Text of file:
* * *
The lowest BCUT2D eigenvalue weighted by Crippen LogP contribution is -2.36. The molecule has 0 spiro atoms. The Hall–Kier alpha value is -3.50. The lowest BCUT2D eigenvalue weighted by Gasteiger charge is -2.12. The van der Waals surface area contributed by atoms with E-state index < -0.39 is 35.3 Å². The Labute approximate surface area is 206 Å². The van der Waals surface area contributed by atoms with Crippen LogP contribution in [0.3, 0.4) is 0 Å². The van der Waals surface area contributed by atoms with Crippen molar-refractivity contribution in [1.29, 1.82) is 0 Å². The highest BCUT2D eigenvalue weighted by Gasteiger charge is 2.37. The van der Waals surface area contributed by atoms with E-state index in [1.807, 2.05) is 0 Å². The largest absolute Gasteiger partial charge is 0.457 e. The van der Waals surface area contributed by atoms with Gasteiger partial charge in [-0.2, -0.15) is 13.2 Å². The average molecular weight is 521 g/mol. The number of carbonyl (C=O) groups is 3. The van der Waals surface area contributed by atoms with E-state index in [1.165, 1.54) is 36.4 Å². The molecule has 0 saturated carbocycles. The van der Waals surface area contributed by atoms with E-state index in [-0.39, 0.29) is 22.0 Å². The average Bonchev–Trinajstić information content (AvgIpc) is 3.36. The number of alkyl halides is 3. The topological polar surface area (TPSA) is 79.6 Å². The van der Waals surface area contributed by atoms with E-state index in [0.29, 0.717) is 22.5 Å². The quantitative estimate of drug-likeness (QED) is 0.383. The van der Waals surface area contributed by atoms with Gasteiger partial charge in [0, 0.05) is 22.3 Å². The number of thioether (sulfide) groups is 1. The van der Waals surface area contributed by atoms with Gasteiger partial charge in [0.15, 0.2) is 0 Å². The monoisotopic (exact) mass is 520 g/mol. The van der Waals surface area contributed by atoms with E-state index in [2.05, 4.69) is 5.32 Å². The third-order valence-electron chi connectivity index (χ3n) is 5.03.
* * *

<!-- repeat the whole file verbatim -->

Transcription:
The lowest BCUT2D eigenvalue weighted by Crippen LogP contribution is -2.36. The molecule has 0 spiro atoms. The Hall–Kier alpha value is -3.50. The lowest BCUT2D eigenvalue weighted by Gasteiger charge is -2.12. The van der Waals surface area contributed by atoms with E-state index < -0.39 is 35.3 Å². The Labute approximate surface area is 206 Å². The van der Waals surface area contributed by atoms with Crippen LogP contribution in [0.3, 0.4) is 0 Å². The van der Waals surface area contributed by atoms with Crippen molar-refractivity contribution in [1.29, 1.82) is 0 Å². The highest BCUT2D eigenvalue weighted by Gasteiger charge is 2.37. The van der Waals surface area contributed by atoms with E-state index in [1.807, 2.05) is 0 Å². The largest absolute Gasteiger partial charge is 0.457 e. The van der Waals surface area contributed by atoms with Gasteiger partial charge in [-0.2, -0.15) is 13.2 Å². The average molecular weight is 521 g/mol. The number of carbonyl (C=O) groups is 3. The van der Waals surface area contributed by atoms with E-state index in [1.165, 1.54) is 36.4 Å². The molecule has 0 saturated carbocycles. The van der Waals surface area contributed by atoms with E-state index in [-0.39, 0.29) is 22.0 Å². The average Bonchev–Trinajstić information content (AvgIpc) is 3.36. The number of alkyl halides is 3. The topological polar surface area (TPSA) is 79.6 Å². The van der Waals surface area contributed by atoms with E-state index in [0.29, 0.717) is 22.5 Å². The quantitative estimate of drug-likeness (QED) is 0.383. The van der Waals surface area contributed by atoms with Gasteiger partial charge in [0, 0.05) is 22.3 Å². The number of thioether (sulfide) groups is 1. The van der Waals surface area contributed by atoms with Gasteiger partial charge in [0.15, 0.2) is 0 Å². The monoisotopic (exact) mass is 520 g/mol. The van der Waals surface area contributed by atoms with E-state index in [2.05, 4.69) is 5.32 Å². The third-order valence-electron chi connectivity index (χ3n) is 5.03.